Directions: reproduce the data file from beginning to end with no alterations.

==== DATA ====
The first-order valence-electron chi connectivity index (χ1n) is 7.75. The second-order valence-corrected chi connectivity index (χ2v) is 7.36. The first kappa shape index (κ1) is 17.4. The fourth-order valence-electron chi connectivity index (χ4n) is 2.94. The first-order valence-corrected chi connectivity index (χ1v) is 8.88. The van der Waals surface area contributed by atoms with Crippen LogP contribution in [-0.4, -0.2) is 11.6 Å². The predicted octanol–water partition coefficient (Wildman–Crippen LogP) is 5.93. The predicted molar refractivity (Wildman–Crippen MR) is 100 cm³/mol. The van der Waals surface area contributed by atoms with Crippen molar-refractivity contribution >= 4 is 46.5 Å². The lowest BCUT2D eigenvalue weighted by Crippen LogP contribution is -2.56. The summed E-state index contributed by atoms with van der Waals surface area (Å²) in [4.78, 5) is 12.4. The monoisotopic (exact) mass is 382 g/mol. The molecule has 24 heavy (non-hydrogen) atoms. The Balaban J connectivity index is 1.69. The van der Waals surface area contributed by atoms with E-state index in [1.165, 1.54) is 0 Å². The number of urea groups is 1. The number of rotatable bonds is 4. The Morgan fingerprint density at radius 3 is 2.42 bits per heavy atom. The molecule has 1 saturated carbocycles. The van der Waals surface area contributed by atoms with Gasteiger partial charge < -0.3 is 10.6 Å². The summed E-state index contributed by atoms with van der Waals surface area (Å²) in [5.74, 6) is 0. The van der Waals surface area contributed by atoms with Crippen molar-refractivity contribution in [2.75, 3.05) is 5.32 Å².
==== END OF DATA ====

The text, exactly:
The first-order valence-electron chi connectivity index (χ1n) is 7.75. The second-order valence-corrected chi connectivity index (χ2v) is 7.36. The first kappa shape index (κ1) is 17.4. The fourth-order valence-electron chi connectivity index (χ4n) is 2.94. The first-order valence-corrected chi connectivity index (χ1v) is 8.88. The van der Waals surface area contributed by atoms with Crippen LogP contribution in [-0.4, -0.2) is 11.6 Å². The predicted octanol–water partition coefficient (Wildman–Crippen LogP) is 5.93. The predicted molar refractivity (Wildman–Crippen MR) is 100 cm³/mol. The van der Waals surface area contributed by atoms with Crippen molar-refractivity contribution >= 4 is 46.5 Å². The lowest BCUT2D eigenvalue weighted by Crippen LogP contribution is -2.56. The summed E-state index contributed by atoms with van der Waals surface area (Å²) in [4.78, 5) is 12.4. The monoisotopic (exact) mass is 382 g/mol. The molecule has 24 heavy (non-hydrogen) atoms. The Balaban J connectivity index is 1.69. The van der Waals surface area contributed by atoms with E-state index in [1.165, 1.54) is 0 Å². The number of urea groups is 1. The number of rotatable bonds is 4. The Morgan fingerprint density at radius 3 is 2.42 bits per heavy atom. The molecule has 1 saturated carbocycles. The van der Waals surface area contributed by atoms with Gasteiger partial charge < -0.3 is 10.6 Å². The summed E-state index contributed by atoms with van der Waals surface area (Å²) in [5.74, 6) is 0. The van der Waals surface area contributed by atoms with Crippen molar-refractivity contribution in [2.75, 3.05) is 5.32 Å².